Although the words 'Warm' or 'Cool' are commonly used by many people in the cosmetic tattoo industry, describing a colour as warm or cool is not on particularly solid ground from a colour science perspective, and from my own experience many cosmetic tattoo technicians struggle with a concept that was originally intended to simplify working with colour.
▼ Continue Reading ▼
There are still some occupations that refer to 'colour temperature' as a means to describe or relate colours to physical attributes, some examples include astronomy, metallurgy, and film
photographic's each of those disciplines have their own perspectives about how specific colours may have a tangible thermal reference. The problem is that from a colour science point of view colours do not have a uniform connection to a specific temperature, for example in some circumstances a blue colour may signify a relatively cool thermal reference in other circumstances it may indicate a relatively hot thermal reference.
Lets examine a few of examples below in relation to the colour blue;
Metallurgy - If steel is cleaned and polished and then permitted to form an oxide layer on its surface before being heated for the purpose of tempering (hardening) the steel, when the steel is heated to around 310°C the oxide will appear to be dark blue in colour, if the steel is heated by a further 30 degrees it will appear light blue in colour1. From a metallurgists point of view blue steel tempering would be considered towards the mid to upper end of the thermal tempering range.
Question: Cosmetic tattooists often refer to skin colours and tattoo pigments as being warm or cool but where exactly did this terminology come from?
Answer: Our origin of warm and cool colours comes from the art world and the first published reference that we were able to find was by the English artist Charles Hayter within in his publication an Introduction to Perspective (1813)3, below is the original colour wheel that Hayter created.
The RYB colour model that many paint artists still use has its detractors, mainly this is because of some of the past theories/claims surrounding the RYB colour model are now known to be untrue, for example;
Some people argue that the (RYB) colour model should no longer be used because the model is flawed from a colour science perspective, however (CMYK) cannot produce all of the colours that the human eye can perceive either as is often discovered by the manufacturers of portrait artists paints when they unsuccessfully attempt to reproduce swatches for their paint ranges with a CMYK model.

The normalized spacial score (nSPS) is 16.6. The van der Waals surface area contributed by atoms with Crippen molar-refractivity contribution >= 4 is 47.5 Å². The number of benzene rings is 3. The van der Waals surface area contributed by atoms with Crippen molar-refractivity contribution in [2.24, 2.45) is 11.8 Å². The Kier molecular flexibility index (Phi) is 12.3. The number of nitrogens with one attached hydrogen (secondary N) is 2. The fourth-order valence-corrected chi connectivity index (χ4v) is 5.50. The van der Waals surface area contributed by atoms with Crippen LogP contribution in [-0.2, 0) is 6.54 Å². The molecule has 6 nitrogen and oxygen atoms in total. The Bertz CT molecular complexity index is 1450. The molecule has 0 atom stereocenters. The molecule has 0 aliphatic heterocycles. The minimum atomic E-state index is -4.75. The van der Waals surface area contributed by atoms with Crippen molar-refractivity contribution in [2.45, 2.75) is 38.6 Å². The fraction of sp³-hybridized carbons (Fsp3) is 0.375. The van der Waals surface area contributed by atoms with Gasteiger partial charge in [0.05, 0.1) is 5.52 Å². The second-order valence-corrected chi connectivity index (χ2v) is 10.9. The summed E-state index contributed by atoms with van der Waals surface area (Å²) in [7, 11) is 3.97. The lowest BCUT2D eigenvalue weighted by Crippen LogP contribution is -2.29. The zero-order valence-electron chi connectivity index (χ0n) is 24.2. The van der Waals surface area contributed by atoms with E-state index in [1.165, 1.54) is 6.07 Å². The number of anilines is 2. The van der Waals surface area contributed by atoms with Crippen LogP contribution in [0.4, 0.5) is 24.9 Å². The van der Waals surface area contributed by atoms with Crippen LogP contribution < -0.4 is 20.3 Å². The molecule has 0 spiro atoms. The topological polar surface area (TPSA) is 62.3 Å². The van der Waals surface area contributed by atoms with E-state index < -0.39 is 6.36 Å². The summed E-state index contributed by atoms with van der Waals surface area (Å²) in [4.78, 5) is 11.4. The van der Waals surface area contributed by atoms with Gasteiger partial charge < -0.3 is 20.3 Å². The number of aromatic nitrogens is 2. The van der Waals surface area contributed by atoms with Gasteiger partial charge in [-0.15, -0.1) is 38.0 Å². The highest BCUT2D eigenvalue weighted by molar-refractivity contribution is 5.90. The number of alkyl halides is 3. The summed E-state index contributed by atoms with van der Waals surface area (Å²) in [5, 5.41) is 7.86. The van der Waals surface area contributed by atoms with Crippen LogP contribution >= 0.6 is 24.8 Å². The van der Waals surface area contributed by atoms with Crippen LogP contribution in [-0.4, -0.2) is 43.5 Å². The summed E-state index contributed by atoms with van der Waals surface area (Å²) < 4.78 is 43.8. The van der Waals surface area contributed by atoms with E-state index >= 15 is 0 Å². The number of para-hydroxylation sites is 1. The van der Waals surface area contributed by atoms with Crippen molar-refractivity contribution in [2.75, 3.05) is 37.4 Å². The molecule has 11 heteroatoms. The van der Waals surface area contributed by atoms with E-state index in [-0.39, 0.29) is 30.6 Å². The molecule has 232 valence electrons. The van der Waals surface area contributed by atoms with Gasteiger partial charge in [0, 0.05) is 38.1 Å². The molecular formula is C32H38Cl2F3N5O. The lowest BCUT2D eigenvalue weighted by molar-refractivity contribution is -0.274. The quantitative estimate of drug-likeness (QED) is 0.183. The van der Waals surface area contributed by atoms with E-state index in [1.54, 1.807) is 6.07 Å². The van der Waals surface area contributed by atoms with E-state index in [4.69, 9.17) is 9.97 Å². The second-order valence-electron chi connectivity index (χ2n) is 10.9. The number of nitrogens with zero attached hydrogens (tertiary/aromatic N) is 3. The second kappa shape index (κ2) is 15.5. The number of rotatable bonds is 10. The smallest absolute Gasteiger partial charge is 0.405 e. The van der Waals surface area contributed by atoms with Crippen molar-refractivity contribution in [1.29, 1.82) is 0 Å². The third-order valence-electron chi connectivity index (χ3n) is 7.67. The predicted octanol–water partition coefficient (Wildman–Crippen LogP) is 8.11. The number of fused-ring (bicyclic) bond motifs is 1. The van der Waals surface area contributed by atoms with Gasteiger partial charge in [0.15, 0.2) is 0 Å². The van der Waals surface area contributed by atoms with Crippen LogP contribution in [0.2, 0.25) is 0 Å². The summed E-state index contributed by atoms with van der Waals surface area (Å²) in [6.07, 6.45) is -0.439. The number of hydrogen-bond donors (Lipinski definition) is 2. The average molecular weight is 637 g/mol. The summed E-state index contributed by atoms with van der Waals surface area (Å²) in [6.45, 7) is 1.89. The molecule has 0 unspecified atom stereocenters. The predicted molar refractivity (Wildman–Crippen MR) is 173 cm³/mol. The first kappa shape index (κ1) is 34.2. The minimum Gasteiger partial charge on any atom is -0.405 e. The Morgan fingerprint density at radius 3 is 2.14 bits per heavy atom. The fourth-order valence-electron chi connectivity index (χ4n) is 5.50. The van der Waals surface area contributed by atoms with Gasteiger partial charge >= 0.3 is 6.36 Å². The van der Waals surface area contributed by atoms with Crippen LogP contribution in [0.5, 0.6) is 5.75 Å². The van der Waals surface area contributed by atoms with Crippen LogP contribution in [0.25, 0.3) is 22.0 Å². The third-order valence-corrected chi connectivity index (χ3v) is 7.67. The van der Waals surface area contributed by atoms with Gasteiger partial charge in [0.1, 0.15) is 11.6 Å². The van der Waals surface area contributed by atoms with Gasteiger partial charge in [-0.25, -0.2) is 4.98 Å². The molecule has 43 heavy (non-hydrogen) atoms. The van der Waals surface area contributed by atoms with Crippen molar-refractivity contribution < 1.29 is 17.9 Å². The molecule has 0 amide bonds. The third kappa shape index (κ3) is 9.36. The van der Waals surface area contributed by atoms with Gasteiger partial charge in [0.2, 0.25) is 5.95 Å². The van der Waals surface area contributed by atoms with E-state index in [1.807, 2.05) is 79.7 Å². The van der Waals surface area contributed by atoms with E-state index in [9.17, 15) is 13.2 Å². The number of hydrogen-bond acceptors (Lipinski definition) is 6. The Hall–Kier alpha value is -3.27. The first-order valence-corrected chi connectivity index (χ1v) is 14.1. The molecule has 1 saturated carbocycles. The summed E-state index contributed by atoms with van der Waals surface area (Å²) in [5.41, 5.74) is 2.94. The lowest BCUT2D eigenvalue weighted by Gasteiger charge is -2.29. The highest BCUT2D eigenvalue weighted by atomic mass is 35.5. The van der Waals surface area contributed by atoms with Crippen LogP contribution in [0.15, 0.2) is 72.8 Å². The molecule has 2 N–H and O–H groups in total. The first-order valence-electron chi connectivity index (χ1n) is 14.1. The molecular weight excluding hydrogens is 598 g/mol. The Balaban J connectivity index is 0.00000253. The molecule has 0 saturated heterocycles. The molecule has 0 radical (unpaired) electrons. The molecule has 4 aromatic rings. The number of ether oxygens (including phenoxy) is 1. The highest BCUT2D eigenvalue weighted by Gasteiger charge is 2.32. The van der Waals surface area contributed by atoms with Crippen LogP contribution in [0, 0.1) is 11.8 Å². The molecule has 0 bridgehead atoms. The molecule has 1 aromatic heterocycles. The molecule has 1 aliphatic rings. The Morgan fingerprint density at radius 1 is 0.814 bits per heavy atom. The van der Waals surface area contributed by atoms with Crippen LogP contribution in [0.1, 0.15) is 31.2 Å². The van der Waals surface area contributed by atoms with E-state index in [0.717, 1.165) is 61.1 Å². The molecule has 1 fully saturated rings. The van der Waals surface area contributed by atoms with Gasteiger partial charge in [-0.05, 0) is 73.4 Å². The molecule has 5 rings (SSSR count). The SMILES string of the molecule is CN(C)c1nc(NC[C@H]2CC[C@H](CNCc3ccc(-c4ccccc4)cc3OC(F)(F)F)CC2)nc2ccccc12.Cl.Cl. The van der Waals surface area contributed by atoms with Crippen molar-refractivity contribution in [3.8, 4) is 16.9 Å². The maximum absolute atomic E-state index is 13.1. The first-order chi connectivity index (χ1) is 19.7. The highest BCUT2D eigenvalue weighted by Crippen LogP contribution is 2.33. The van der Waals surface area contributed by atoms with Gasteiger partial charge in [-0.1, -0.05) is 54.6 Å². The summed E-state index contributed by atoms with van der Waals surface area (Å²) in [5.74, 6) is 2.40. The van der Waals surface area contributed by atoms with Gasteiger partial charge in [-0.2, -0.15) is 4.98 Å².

The simplest explanation of the difference between additive or subtractive colour models is an LCD computer screen creates colour images by adding light from Red, Green or Blue light emitting diodes, where as a physical object subtracts portions (wavelengths) of the colour spectrum within white light shone onto the object and reflects other portions back towards the observer, the wavelengths being absorbed or passing through (subtracted) affects the apparent colour that is reflected back from the object.
Depending on the study being quoted and the type of colour vision deficiency around 8% of men and around 0.4% of women may have a colour vision deficit6, even within the range of what is considered normal colour vision people may have differences in their perceptions of colour particularly with differentiation between closely related hues. If you have never had your colour vision tested then it is a worthwhile exercise particularly if you find that you struggle with colour discrimination or have difficulty working with colours.
In addition to the RYB colour model warm vs cool is the other colour concept that is most often referred to by cosmetic tattoo pigment manufacturers, trainers, and technicians; as discussed previously in relation to colour warm and cool are not on solid ground from a colour science perspective they are primarily an abstract concept that was proposed over 200 years ago to help paint artists to conceptualise colour particularly in relation to mixing complementary colours. The question is does use of the terms 'warm' and 'cool' help cosmetic tattooists to conceptualise colour during their work or does it simply confuse technicians more than it helps them?
1) It assists technicians to predict the likely outcome from mixing different coloured pigments.
Perhaps the most surprising result that we obtained was the sheer number of technicians who failed to provide a warm/cool determination for every colour (n131/176) and the length of deliberation that was involved over certain colours. Below I have indicated which colour required the longest average time for deliberation and which colour required the shortest average time for deliberation, the colours marked with a * red asterisk are those that we felt respondents may have been most influenced by the name of the colour.
Copyright © 2015 CTshop.com.au & the article author All Rights Reserved. No copying, transmission or reproduction of site content is permitted without our prior written consent.
Printing Restriction: This article is print disabled, please read our Intellectual Property & Copyright Policies if you would like to request a copy or permission to use the article content for any purpose.